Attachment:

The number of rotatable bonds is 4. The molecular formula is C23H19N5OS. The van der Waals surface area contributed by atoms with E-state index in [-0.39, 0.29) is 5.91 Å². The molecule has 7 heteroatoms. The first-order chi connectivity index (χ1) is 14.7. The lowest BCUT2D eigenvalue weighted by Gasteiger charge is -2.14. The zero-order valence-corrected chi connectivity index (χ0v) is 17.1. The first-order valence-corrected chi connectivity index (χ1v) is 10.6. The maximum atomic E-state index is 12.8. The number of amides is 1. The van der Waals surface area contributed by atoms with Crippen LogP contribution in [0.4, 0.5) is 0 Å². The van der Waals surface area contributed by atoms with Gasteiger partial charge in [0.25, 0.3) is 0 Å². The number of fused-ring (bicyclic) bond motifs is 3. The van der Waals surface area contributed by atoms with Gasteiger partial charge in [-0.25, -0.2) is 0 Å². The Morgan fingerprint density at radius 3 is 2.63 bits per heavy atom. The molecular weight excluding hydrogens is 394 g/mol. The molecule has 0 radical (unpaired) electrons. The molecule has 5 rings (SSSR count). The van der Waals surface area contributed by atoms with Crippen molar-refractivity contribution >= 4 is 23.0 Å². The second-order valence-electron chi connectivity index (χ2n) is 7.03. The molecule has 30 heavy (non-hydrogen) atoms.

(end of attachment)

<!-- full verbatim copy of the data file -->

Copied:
The number of rotatable bonds is 4. The molecular formula is C23H19N5OS. The van der Waals surface area contributed by atoms with E-state index in [-0.39, 0.29) is 5.91 Å². The molecule has 7 heteroatoms. The first-order chi connectivity index (χ1) is 14.7. The lowest BCUT2D eigenvalue weighted by Gasteiger charge is -2.14. The zero-order valence-corrected chi connectivity index (χ0v) is 17.1. The first-order valence-corrected chi connectivity index (χ1v) is 10.6. The maximum atomic E-state index is 12.8. The number of amides is 1. The van der Waals surface area contributed by atoms with Crippen LogP contribution in [0.4, 0.5) is 0 Å². The van der Waals surface area contributed by atoms with Gasteiger partial charge in [0.25, 0.3) is 0 Å². The number of fused-ring (bicyclic) bond motifs is 3. The van der Waals surface area contributed by atoms with Gasteiger partial charge in [-0.25, -0.2) is 0 Å². The Morgan fingerprint density at radius 3 is 2.63 bits per heavy atom. The molecular weight excluding hydrogens is 394 g/mol. The molecule has 0 radical (unpaired) electrons. The molecule has 5 rings (SSSR count). The van der Waals surface area contributed by atoms with Crippen molar-refractivity contribution >= 4 is 23.0 Å². The second-order valence-electron chi connectivity index (χ2n) is 7.03. The molecule has 30 heavy (non-hydrogen) atoms.